Transient Evoked Otoacoustic Emissions: Feasibility in the Nursery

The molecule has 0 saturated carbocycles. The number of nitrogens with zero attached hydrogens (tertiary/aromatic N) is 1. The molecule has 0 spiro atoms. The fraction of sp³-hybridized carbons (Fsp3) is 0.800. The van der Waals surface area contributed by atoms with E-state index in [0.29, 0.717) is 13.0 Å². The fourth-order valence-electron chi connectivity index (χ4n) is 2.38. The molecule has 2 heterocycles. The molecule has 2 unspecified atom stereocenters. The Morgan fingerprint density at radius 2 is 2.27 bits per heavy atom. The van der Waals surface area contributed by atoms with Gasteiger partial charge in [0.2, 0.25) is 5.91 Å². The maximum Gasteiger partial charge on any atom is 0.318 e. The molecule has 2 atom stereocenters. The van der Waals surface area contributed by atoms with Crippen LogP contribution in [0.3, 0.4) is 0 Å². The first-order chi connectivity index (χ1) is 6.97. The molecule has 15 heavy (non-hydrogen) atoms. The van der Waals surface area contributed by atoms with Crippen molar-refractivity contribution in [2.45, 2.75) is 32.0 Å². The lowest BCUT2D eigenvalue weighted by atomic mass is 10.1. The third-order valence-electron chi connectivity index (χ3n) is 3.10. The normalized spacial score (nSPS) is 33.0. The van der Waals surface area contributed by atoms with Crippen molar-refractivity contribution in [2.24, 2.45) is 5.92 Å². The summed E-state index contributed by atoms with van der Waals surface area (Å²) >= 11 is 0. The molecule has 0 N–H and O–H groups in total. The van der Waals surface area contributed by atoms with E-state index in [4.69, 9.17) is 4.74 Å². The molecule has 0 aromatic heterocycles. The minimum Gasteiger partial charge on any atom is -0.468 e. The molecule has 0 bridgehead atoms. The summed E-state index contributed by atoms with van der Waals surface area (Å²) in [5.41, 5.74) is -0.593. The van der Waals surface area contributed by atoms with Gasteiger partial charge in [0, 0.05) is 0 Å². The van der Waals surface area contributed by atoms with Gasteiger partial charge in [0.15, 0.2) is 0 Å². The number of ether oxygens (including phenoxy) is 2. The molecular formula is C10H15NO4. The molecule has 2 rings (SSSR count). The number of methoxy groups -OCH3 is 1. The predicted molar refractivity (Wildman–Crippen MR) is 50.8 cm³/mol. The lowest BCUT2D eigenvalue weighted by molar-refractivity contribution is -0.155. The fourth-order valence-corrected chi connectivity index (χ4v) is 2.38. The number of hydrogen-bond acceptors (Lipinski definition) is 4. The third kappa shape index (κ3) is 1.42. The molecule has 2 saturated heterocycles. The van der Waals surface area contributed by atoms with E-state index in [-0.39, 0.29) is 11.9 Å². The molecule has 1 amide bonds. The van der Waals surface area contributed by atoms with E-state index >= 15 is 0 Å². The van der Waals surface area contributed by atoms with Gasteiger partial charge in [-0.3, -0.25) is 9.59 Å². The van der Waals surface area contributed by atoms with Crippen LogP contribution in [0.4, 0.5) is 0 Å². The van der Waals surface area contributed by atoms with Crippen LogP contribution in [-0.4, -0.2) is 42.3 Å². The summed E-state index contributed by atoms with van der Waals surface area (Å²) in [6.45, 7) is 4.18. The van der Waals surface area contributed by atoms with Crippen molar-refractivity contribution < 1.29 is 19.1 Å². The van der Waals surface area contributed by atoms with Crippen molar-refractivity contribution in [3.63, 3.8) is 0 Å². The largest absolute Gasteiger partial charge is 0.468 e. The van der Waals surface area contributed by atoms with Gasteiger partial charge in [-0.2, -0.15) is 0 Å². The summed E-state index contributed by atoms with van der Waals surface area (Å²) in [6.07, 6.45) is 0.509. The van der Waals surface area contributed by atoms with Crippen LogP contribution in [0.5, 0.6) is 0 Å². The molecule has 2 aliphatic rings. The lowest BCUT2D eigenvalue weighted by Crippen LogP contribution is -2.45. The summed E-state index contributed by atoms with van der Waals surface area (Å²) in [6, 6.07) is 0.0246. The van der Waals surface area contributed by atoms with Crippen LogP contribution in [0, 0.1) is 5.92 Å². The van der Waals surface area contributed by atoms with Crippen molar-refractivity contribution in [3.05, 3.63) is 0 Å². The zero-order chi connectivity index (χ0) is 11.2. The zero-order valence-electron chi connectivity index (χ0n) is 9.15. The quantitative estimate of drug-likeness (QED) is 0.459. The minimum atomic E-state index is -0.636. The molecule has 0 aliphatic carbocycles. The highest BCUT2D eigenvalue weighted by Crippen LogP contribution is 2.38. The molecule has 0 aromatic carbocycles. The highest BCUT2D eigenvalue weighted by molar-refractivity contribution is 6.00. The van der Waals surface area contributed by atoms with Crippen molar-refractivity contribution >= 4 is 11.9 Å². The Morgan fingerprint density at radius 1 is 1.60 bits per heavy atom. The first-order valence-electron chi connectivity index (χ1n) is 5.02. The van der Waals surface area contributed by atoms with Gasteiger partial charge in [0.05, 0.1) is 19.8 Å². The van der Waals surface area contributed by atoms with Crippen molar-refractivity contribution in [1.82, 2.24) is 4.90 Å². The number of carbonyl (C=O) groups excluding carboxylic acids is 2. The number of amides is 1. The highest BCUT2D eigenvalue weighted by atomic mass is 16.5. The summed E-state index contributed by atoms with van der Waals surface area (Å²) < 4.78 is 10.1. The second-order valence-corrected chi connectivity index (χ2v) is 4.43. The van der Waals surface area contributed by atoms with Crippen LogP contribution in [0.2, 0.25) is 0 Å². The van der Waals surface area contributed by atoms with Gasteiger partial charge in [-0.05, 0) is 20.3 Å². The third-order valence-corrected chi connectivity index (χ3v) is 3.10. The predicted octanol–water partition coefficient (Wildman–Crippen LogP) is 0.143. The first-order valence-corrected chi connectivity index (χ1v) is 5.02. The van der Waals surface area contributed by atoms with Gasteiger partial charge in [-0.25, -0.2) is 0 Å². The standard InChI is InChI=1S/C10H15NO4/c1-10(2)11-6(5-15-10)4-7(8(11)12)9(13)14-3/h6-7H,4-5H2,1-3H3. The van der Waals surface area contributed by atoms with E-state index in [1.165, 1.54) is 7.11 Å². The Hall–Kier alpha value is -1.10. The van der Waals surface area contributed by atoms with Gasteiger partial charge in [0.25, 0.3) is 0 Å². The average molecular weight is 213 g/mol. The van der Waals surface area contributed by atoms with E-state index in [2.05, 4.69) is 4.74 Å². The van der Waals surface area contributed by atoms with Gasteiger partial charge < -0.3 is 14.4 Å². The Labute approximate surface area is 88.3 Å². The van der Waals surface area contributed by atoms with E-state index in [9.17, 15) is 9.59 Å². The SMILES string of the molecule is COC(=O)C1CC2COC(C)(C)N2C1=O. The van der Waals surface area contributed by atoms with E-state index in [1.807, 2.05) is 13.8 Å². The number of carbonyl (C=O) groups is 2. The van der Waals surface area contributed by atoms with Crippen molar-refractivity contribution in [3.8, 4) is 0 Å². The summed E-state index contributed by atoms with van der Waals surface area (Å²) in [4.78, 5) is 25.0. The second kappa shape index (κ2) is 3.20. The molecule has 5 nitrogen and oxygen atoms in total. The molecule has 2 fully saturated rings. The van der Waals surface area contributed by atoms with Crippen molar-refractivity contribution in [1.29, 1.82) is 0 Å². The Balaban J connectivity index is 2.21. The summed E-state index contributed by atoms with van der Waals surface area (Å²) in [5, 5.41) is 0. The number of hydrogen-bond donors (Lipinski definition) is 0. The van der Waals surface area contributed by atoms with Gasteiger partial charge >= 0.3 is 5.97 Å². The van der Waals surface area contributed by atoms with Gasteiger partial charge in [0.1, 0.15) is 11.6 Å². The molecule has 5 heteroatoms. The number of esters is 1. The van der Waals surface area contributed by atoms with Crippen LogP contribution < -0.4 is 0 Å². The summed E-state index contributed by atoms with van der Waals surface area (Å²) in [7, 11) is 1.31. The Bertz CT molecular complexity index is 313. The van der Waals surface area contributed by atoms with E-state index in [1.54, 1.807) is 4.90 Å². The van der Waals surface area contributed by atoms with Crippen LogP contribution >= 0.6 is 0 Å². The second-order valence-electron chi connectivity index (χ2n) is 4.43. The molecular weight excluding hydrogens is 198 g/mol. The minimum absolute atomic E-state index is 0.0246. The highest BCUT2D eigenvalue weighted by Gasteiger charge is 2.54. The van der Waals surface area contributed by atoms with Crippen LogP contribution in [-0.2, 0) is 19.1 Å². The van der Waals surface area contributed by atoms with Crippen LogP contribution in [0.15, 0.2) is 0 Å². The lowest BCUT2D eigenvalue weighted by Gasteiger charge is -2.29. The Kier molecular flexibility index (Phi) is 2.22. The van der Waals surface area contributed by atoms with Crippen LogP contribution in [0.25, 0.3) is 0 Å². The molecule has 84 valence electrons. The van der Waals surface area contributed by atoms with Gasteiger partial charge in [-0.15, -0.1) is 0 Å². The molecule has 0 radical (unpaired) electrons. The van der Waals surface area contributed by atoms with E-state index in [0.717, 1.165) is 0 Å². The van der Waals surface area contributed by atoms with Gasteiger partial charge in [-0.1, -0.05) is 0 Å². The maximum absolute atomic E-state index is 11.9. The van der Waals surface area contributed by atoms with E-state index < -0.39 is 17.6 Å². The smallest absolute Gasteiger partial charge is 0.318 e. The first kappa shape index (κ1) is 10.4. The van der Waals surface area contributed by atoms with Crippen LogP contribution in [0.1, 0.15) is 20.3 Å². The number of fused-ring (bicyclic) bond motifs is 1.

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Objective:To assess the feasibility of obtaining transient-evoked otoacoustic emissions (TEOAEs) directly in the nursery, to examine the nature of failures in this population, and to determine the time requirements for this test relative to the auditory brain stem response (ABR).Design:TEOAEs and ABRs were recorded from 149 ears, at bedside, in the recovery or intensive care nursery. Subjects were selected according to the risk criteria developed by the Joint Committee on Infant Hearing(1991). Parametric and nonparametric statistical procedures were conducted to describe demographics and test results, to evaluate TEOAE measures by subgroups, and to compare infants by pass/fail outcome. Multivariate techniques were applied to the data to test implicit hypotheses regarding the source of TEOAE failures. In addition, the time required to carry out each test was evaluated in an analysis of variance design.Results:63.5% of the ears studied passed both procedures, 5% failed both, and 31.5% passed the ABR but failed the TEOAE. Although infants who failed the TEOAE had lower birthweights, shorter gestational periods, and were younger at the time of testing, no statistical differences were found for nursery(intensive care nursery/recovery), bed type (isolette/open crib), ear(left/right), or gender. Infants <38 wk postconceptional age had smaller TEOAE responses and lower noise levels than did those >37 wk. There were no differences in environmental noise levels (at the microphone) for passed or failed ears or whether infants were in isolettes or open cribs. Statistically prolonged ABR wave I latencies (Z-scores) at 60 and 30 dB among infants who passed the ABR but failed the TEOAE indicated some obstruction to the acoustic stimulus, whereas TEOAE noise measures neither distinguished these groups nor identified this condition.Three summary times involved in the performance of these tests were obtained: (a) actual test time, measured from start to completion of data collection with a stopwatch; (b) total test time, defined by the actual test time plus the respective preparation, setup, and cleanup (ABR) time; and (c) time reported by the computer system during intrinsic sampling. There were no significant differences in actual or total test times, but these values were distinguished from the machine time, which represented an underestimate of the time required to effectively conduct each test.Conclusions:These findings show that TEOAEs can be acquired in the nursery, but the high false-positive rate suggests that alternative or additional screening methods, for example, the ABR, must also be available. It must be recognized that TEOAE failures increase test time, thereby negating any savings relative to ABR screening alone.

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